Innovation in the computer industry — Personal recollections (part 2)
Recently, I published the first episode of my experiences in the computer industry: Innovation in the computer industry — Personal recollections (part 1). In this post, I described how I became interested and initially trained in computer hardware and software, as well as experiences from my first job in the industry.
While my experiences at ARCO were extremely interesting and what I learned was valuable, it certainly wasn’t the front row seat to the participation and observations of some of the most innovation advances to come. That would happen when I joined Digital Equipment Corporation. But first, I needed to find my niche in the industry which ended up in operating system (OS) development.
Cold War Development
In late 1981, I went to work for Sanders Associates in Nashua, NH. Sanders was a defense contractor, that in 1986 was bought by Lockheed, which after some more mergers/acquisitions was absorbed by BAE Systems. At Sanders, I was extremely fortunate to work on two projects, the update program to the S3B carrier-lauched submarine hunting jet and the air traffic control system for Tempelhof airport in West Berlin.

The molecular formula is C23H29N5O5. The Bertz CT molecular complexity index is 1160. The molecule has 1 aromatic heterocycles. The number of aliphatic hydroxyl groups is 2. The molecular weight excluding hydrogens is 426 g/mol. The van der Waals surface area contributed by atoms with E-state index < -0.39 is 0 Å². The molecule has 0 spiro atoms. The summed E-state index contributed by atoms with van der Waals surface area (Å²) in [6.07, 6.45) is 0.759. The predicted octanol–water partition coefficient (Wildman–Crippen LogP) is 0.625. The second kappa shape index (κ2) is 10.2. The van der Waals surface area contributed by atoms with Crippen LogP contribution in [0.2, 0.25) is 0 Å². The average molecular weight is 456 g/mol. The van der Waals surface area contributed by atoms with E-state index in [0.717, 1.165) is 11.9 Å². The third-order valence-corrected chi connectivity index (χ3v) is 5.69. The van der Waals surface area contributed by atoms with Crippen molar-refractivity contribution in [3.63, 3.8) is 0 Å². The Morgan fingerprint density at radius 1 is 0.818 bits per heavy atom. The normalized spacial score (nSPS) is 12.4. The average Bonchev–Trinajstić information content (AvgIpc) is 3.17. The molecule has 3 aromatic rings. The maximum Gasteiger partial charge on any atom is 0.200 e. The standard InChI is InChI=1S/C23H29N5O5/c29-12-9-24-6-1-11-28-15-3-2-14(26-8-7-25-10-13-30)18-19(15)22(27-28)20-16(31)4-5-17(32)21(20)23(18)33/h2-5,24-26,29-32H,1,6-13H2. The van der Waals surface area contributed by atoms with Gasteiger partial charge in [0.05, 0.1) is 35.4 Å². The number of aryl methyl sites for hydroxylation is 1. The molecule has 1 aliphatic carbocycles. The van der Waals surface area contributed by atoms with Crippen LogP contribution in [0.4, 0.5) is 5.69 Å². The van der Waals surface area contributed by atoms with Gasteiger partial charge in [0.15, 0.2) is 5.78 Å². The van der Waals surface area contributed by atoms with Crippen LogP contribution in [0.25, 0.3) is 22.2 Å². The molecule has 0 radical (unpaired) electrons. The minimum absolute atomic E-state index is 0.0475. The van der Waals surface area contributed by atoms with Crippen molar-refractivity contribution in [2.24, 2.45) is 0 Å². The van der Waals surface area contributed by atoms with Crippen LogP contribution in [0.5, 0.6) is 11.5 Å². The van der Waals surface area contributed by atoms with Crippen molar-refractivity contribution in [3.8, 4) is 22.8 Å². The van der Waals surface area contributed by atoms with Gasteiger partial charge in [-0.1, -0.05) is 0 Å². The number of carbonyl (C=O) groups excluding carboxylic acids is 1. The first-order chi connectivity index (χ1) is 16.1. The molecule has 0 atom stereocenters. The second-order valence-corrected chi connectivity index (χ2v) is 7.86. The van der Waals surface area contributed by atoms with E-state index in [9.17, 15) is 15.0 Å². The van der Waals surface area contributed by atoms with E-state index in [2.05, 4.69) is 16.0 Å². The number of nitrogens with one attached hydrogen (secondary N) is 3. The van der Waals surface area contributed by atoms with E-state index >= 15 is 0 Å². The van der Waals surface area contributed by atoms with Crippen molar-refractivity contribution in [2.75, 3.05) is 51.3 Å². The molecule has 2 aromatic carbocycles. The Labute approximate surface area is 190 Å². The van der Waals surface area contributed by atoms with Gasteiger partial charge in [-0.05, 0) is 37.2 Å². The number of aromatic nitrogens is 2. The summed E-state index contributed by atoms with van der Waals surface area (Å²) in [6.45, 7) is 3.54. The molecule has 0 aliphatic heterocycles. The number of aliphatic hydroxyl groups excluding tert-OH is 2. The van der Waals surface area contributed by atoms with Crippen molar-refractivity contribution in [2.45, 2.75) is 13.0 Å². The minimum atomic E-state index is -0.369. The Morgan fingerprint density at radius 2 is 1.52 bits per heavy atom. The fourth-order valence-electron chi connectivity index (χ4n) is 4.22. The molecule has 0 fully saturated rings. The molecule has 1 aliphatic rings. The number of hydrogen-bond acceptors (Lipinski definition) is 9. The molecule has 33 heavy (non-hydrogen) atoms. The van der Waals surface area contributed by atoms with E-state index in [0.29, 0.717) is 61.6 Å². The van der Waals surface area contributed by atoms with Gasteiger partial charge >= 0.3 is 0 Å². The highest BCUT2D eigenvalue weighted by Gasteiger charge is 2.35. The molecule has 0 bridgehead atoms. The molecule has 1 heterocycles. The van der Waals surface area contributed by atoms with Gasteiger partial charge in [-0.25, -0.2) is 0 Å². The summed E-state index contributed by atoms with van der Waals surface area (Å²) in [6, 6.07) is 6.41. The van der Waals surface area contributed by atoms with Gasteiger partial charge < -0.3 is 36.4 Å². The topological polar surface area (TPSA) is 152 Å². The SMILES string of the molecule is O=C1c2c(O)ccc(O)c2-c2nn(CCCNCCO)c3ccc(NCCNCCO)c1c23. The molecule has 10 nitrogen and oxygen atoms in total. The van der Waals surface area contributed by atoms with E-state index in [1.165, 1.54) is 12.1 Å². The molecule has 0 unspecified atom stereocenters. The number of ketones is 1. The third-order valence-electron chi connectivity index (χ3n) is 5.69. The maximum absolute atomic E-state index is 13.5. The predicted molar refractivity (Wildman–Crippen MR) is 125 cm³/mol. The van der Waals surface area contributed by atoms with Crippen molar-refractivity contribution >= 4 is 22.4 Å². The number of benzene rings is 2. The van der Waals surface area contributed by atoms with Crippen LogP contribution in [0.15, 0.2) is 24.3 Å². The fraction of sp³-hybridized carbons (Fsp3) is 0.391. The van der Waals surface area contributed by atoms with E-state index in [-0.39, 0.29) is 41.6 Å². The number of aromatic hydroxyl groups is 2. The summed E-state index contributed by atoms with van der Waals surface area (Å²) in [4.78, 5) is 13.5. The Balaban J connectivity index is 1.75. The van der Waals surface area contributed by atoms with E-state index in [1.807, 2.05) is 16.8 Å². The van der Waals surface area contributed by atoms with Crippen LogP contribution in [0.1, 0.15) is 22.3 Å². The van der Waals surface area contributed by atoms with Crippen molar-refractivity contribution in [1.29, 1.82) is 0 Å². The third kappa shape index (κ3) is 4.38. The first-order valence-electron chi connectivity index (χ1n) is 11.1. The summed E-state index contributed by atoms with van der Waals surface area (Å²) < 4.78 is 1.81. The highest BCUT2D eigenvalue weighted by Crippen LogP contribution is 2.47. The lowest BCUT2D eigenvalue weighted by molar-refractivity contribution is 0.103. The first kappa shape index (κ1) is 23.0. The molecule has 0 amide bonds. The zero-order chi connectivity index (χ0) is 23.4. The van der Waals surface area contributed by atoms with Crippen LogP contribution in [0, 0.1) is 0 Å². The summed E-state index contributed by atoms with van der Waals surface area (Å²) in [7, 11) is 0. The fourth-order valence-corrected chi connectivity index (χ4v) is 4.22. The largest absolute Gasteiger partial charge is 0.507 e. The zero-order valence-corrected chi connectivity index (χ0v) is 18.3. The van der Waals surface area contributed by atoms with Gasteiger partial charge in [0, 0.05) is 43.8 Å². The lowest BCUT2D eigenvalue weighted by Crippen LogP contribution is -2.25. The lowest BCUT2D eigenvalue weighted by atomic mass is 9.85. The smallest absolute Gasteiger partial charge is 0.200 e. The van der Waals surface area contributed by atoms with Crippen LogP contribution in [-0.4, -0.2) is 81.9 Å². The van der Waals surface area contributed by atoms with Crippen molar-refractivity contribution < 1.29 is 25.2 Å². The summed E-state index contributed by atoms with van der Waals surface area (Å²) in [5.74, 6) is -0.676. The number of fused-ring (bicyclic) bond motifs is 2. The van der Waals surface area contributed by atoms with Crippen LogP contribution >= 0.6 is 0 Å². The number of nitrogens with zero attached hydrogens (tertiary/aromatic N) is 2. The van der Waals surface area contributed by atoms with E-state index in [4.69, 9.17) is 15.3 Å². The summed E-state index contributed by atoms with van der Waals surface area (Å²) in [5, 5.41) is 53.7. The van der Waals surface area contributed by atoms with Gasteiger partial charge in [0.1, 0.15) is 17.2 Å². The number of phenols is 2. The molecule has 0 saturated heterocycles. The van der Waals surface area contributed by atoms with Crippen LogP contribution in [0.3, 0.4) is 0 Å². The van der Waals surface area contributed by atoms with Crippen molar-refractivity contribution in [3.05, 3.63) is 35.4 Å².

Note: Though some of my work was classified, what I’m describing below was not classified.
For anyone who has been a fan of Tom Clancy’s books or movies, you’ve most likely read or seen The Hunt for Red October. This early Jack Ryan book was about the tracking and attempted contact and/or sinking of an advanced Soviet submarine, the Red October.
In that movie, one of the non-human stars of the film was the sonar system on the US sub, the USS Dallas. Also, there was a scene of a P3 Orion airplane dropping a torpedo into the water in an attempt to sink the sub. Sonar was the only method to find, track and provide targeting information to kill subs.